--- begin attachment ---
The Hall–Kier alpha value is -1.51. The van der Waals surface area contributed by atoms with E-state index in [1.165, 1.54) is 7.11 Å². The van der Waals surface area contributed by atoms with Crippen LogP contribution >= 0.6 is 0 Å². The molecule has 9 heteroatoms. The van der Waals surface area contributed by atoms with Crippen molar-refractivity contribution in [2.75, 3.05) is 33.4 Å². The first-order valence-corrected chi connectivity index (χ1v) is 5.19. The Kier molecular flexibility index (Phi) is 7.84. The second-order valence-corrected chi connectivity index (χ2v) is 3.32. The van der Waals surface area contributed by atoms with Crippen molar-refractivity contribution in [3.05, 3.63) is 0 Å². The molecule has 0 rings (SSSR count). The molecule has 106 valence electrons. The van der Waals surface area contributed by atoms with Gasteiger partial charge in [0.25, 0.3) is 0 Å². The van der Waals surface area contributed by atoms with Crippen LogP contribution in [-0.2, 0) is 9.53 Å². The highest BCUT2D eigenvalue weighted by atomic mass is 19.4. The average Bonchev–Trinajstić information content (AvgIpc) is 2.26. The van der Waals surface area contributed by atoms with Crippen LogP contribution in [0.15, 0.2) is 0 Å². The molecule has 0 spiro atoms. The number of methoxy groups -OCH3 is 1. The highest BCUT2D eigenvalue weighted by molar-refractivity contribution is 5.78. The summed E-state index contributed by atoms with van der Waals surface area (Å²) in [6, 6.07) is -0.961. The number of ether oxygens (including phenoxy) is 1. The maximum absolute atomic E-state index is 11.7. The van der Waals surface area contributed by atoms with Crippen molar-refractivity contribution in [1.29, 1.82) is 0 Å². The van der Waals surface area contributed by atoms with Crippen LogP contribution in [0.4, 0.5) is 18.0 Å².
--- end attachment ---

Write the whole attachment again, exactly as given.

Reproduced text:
The Hall–Kier alpha value is -1.51. The van der Waals surface area contributed by atoms with E-state index in [1.165, 1.54) is 7.11 Å². The van der Waals surface area contributed by atoms with Crippen LogP contribution >= 0.6 is 0 Å². The molecule has 9 heteroatoms. The van der Waals surface area contributed by atoms with Crippen molar-refractivity contribution in [2.75, 3.05) is 33.4 Å². The first-order valence-corrected chi connectivity index (χ1v) is 5.19. The Kier molecular flexibility index (Phi) is 7.84. The second-order valence-corrected chi connectivity index (χ2v) is 3.32. The van der Waals surface area contributed by atoms with Crippen molar-refractivity contribution in [3.05, 3.63) is 0 Å². The molecule has 0 rings (SSSR count). The molecule has 106 valence electrons. The van der Waals surface area contributed by atoms with Gasteiger partial charge in [0.25, 0.3) is 0 Å². The van der Waals surface area contributed by atoms with Crippen LogP contribution in [-0.2, 0) is 9.53 Å². The highest BCUT2D eigenvalue weighted by atomic mass is 19.4. The average Bonchev–Trinajstić information content (AvgIpc) is 2.26. The van der Waals surface area contributed by atoms with Crippen LogP contribution in [0.15, 0.2) is 0 Å². The molecule has 0 spiro atoms. The number of methoxy groups -OCH3 is 1. The highest BCUT2D eigenvalue weighted by molar-refractivity contribution is 5.78. The summed E-state index contributed by atoms with van der Waals surface area (Å²) in [6, 6.07) is -0.961. The number of ether oxygens (including phenoxy) is 1. The maximum absolute atomic E-state index is 11.7. The van der Waals surface area contributed by atoms with Crippen molar-refractivity contribution in [1.29, 1.82) is 0 Å². The van der Waals surface area contributed by atoms with Crippen LogP contribution in [0.4, 0.5) is 18.0 Å².